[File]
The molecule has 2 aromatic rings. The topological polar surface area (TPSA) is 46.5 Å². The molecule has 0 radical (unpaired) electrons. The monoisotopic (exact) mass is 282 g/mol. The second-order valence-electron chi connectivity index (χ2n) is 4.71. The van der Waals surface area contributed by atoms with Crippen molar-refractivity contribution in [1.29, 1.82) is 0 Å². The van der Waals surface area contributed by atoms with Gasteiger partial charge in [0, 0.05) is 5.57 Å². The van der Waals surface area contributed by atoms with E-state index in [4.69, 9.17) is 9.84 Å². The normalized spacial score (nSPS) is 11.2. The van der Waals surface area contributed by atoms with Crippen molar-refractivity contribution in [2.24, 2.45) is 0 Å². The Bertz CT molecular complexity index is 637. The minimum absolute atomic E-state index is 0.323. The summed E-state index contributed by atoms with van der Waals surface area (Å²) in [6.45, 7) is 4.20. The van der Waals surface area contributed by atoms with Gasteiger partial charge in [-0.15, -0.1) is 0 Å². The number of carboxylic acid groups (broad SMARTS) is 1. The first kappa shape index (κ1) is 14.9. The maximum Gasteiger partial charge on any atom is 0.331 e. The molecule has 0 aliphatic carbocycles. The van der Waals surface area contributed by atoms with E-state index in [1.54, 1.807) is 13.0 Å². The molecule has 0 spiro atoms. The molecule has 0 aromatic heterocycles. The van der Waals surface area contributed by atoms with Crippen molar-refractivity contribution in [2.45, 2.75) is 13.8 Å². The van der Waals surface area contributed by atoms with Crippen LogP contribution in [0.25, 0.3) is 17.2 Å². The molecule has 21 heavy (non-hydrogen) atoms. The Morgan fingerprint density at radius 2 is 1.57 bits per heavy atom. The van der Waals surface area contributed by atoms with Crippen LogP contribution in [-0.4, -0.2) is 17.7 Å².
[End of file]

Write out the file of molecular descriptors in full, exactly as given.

The molecule has 2 aromatic rings. The topological polar surface area (TPSA) is 46.5 Å². The molecule has 0 radical (unpaired) electrons. The monoisotopic (exact) mass is 282 g/mol. The second-order valence-electron chi connectivity index (χ2n) is 4.71. The van der Waals surface area contributed by atoms with Crippen molar-refractivity contribution in [1.29, 1.82) is 0 Å². The van der Waals surface area contributed by atoms with Gasteiger partial charge in [0, 0.05) is 5.57 Å². The van der Waals surface area contributed by atoms with E-state index in [4.69, 9.17) is 9.84 Å². The normalized spacial score (nSPS) is 11.2. The van der Waals surface area contributed by atoms with Crippen molar-refractivity contribution in [2.24, 2.45) is 0 Å². The Bertz CT molecular complexity index is 637. The minimum absolute atomic E-state index is 0.323. The summed E-state index contributed by atoms with van der Waals surface area (Å²) in [6.45, 7) is 4.20. The van der Waals surface area contributed by atoms with Gasteiger partial charge in [-0.15, -0.1) is 0 Å². The number of carboxylic acid groups (broad SMARTS) is 1. The first kappa shape index (κ1) is 14.9. The maximum Gasteiger partial charge on any atom is 0.331 e. The molecule has 0 aliphatic carbocycles. The van der Waals surface area contributed by atoms with E-state index in [1.54, 1.807) is 13.0 Å². The molecule has 0 spiro atoms. The molecule has 0 aromatic heterocycles. The van der Waals surface area contributed by atoms with Crippen molar-refractivity contribution in [2.45, 2.75) is 13.8 Å². The van der Waals surface area contributed by atoms with Crippen LogP contribution in [0.25, 0.3) is 17.2 Å². The molecule has 21 heavy (non-hydrogen) atoms. The Morgan fingerprint density at radius 2 is 1.57 bits per heavy atom. The van der Waals surface area contributed by atoms with Crippen LogP contribution in [-0.4, -0.2) is 17.7 Å².